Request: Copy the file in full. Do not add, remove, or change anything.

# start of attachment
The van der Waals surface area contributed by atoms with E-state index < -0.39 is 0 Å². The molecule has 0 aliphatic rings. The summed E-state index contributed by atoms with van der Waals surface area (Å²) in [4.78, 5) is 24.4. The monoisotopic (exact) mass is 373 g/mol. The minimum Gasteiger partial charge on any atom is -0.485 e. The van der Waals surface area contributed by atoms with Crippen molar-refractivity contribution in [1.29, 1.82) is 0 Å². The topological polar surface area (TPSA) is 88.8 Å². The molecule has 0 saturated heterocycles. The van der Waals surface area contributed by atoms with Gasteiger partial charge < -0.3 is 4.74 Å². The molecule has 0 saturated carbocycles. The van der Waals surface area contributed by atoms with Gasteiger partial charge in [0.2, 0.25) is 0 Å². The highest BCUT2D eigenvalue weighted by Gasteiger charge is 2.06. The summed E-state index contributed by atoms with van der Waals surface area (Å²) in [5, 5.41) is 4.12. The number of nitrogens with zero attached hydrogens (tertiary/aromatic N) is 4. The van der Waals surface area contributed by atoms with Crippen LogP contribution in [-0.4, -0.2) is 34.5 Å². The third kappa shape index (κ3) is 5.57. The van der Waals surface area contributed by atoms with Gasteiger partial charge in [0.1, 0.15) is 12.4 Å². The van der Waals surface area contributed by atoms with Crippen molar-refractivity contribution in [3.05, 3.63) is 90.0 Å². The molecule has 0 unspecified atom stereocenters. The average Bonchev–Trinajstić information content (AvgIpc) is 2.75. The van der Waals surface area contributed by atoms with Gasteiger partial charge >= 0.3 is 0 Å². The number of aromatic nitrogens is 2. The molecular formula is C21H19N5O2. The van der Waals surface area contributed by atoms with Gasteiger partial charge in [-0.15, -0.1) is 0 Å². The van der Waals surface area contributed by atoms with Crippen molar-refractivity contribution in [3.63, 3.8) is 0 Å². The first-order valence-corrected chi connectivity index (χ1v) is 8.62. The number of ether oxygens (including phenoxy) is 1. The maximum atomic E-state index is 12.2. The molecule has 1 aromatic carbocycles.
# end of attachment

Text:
The van der Waals surface area contributed by atoms with E-state index < -0.39 is 0 Å². The molecule has 0 aliphatic rings. The summed E-state index contributed by atoms with van der Waals surface area (Å²) in [4.78, 5) is 24.4. The monoisotopic (exact) mass is 373 g/mol. The minimum Gasteiger partial charge on any atom is -0.485 e. The van der Waals surface area contributed by atoms with Crippen molar-refractivity contribution in [1.29, 1.82) is 0 Å². The topological polar surface area (TPSA) is 88.8 Å². The molecule has 0 saturated heterocycles. The van der Waals surface area contributed by atoms with Gasteiger partial charge < -0.3 is 4.74 Å². The molecule has 0 saturated carbocycles. The van der Waals surface area contributed by atoms with Gasteiger partial charge in [0.2, 0.25) is 0 Å². The highest BCUT2D eigenvalue weighted by Gasteiger charge is 2.06. The summed E-state index contributed by atoms with van der Waals surface area (Å²) in [5, 5.41) is 4.12. The number of nitrogens with zero attached hydrogens (tertiary/aromatic N) is 4. The van der Waals surface area contributed by atoms with Crippen LogP contribution in [-0.4, -0.2) is 34.5 Å². The third kappa shape index (κ3) is 5.57. The van der Waals surface area contributed by atoms with Gasteiger partial charge in [0.1, 0.15) is 12.4 Å². The van der Waals surface area contributed by atoms with Crippen molar-refractivity contribution in [3.05, 3.63) is 90.0 Å². The molecule has 0 unspecified atom stereocenters. The average Bonchev–Trinajstić information content (AvgIpc) is 2.75. The van der Waals surface area contributed by atoms with Gasteiger partial charge >= 0.3 is 0 Å². The number of aromatic nitrogens is 2. The molecular formula is C21H19N5O2. The van der Waals surface area contributed by atoms with Gasteiger partial charge in [-0.15, -0.1) is 0 Å². The van der Waals surface area contributed by atoms with Crippen molar-refractivity contribution in [3.63, 3.8) is 0 Å². The first-order valence-corrected chi connectivity index (χ1v) is 8.62. The number of ether oxygens (including phenoxy) is 1. The maximum atomic E-state index is 12.2. The molecule has 1 aromatic carbocycles.